Cotton Chiffon Fabric
4. 100% Cotton Batiste or Broadcloth: you can find beautiful pure cotton batistes and broadcloths usually intended for heirloom sewing. They are a bit pricier than blends but make the most sense if you prefer entirely natural fibers.
5. Radiance Cotton/Silk Blends: Another notch up on the fancy scale! This is a cotton and silk blend fabric that is often sold in quilting shops. It has a slippery texture on one side and is opaque. I've lined all sorts of garments with it (including wool skirts) and loved the results. Better for medium weight garments. Fabric.com carries a good selection for $16 yard. Because of the price, I reserve this for special garments.
6. Stretch Cottons: If you use a stretch fashion fabric, you'll want your lining to stretch as well. Stretch linings are hard to find and are usually polyester only, so I recommend looking in the fashion fabric sections. Anything called "stretch poplin" or "stretch shirting" should be a good match. Fabric.com has a bunch of cotton blend stretch poplins for around $6/yard, but I've never used them. Let me know if you have a preferred brand/source!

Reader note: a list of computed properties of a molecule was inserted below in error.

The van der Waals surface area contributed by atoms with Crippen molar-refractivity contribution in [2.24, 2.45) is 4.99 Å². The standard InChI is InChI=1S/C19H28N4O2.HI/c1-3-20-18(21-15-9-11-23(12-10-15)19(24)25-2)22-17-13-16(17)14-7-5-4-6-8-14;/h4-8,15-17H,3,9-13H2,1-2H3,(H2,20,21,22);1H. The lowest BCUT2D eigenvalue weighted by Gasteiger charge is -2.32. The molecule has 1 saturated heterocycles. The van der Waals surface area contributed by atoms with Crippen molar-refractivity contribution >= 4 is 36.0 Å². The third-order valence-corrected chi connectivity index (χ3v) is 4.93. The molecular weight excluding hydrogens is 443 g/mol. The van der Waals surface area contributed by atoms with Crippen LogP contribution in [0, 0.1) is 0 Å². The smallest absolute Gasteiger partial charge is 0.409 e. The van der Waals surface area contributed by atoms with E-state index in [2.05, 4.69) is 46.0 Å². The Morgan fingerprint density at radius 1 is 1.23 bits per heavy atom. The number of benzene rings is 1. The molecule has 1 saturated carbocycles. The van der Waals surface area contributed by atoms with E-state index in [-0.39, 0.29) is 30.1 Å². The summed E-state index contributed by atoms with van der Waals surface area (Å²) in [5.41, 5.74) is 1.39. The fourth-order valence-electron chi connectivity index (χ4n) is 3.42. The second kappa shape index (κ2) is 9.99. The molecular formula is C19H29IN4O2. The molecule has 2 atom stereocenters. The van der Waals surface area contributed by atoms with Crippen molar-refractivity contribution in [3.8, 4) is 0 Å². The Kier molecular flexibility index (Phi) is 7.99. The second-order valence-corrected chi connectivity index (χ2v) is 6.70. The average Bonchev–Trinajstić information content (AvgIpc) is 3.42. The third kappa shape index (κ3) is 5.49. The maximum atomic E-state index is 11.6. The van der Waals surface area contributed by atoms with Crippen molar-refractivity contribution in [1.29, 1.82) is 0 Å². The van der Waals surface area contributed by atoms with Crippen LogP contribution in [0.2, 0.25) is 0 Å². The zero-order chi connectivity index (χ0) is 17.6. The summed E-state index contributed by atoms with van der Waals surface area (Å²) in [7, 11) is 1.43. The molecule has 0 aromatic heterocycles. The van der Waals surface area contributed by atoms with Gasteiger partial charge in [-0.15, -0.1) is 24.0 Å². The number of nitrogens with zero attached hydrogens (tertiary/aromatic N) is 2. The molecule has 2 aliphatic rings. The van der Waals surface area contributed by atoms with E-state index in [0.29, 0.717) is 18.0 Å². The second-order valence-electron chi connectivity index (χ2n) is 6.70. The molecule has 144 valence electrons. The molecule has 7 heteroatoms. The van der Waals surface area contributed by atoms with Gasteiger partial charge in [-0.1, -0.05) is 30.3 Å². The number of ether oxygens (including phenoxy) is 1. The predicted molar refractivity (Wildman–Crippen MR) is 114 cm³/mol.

Keep in mind that you don't have to use the same lining fabric in the bodice and skirt of a dress. For my blue and white brocade dress, I used cotton/silk in the bodice (for comfort), and silk crepe de chine in the skirt (for drape and slinkiness).
You can choose a more expensive, natural fiber fabric for the bodice and then use a cheaper synthetic for the skirt since it won't be as close to your skin. Or use a medium weight lining for the bodice to provide structure and a lightweight lining for the skirt for easier movement and flow. So many options.
I hope this helps a bit. Please share your favorite summer linings too!
P.S. A quick shop update (ignore if you're on one of those stash-busting fabric diets I keep hearing about-can't say I've ever tried one of those!). I added a bunch of new stuff recently (and will have more next week).